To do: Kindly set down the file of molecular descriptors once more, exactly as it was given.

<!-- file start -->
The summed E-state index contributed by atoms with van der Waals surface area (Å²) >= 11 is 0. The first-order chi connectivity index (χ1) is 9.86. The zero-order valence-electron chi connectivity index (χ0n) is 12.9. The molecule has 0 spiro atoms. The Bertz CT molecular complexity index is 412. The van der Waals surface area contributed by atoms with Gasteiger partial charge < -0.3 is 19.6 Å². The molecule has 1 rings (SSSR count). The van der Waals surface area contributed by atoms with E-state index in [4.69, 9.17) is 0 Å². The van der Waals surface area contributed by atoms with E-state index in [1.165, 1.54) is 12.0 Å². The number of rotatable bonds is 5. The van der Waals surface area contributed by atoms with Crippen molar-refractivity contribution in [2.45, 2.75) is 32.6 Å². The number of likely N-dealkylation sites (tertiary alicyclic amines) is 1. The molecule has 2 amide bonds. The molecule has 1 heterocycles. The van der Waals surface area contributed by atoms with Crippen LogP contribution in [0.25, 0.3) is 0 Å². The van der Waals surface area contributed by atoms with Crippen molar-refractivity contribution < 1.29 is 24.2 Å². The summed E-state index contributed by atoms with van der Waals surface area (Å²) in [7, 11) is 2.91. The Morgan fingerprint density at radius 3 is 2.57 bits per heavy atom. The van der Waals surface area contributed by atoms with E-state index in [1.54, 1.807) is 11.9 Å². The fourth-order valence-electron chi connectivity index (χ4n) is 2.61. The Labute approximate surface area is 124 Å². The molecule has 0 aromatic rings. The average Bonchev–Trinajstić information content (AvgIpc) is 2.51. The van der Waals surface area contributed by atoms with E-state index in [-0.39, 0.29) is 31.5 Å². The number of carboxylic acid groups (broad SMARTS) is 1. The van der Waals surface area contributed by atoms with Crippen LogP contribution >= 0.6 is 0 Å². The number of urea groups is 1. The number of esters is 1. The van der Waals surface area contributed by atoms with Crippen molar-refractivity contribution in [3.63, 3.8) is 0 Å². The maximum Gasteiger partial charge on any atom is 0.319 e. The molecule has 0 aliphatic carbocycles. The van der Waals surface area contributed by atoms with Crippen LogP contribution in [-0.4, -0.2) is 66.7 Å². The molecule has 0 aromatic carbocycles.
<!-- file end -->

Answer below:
The summed E-state index contributed by atoms with van der Waals surface area (Å²) >= 11 is 0. The first-order chi connectivity index (χ1) is 9.86. The zero-order valence-electron chi connectivity index (χ0n) is 12.9. The molecule has 0 spiro atoms. The Bertz CT molecular complexity index is 412. The van der Waals surface area contributed by atoms with Gasteiger partial charge < -0.3 is 19.6 Å². The molecule has 1 rings (SSSR count). The van der Waals surface area contributed by atoms with E-state index in [4.69, 9.17) is 0 Å². The van der Waals surface area contributed by atoms with E-state index in [1.165, 1.54) is 12.0 Å². The number of rotatable bonds is 5. The van der Waals surface area contributed by atoms with Crippen molar-refractivity contribution in [2.45, 2.75) is 32.6 Å². The number of likely N-dealkylation sites (tertiary alicyclic amines) is 1. The molecule has 2 amide bonds. The molecule has 1 heterocycles. The van der Waals surface area contributed by atoms with Crippen LogP contribution in [0.25, 0.3) is 0 Å². The van der Waals surface area contributed by atoms with Crippen molar-refractivity contribution < 1.29 is 24.2 Å². The summed E-state index contributed by atoms with van der Waals surface area (Å²) in [7, 11) is 2.91. The Morgan fingerprint density at radius 3 is 2.57 bits per heavy atom. The van der Waals surface area contributed by atoms with E-state index in [1.54, 1.807) is 11.9 Å². The fourth-order valence-electron chi connectivity index (χ4n) is 2.61. The Labute approximate surface area is 124 Å². The molecule has 0 aromatic rings. The average Bonchev–Trinajstić information content (AvgIpc) is 2.51. The van der Waals surface area contributed by atoms with E-state index in [-0.39, 0.29) is 31.5 Å². The number of carboxylic acid groups (broad SMARTS) is 1. The van der Waals surface area contributed by atoms with Crippen LogP contribution >= 0.6 is 0 Å². The number of urea groups is 1. The number of esters is 1. The van der Waals surface area contributed by atoms with Crippen molar-refractivity contribution in [3.63, 3.8) is 0 Å². The maximum Gasteiger partial charge on any atom is 0.319 e. The molecule has 0 aliphatic carbocycles. The van der Waals surface area contributed by atoms with Crippen LogP contribution in [-0.4, -0.2) is 66.7 Å². The molecule has 0 aromatic carbocycles.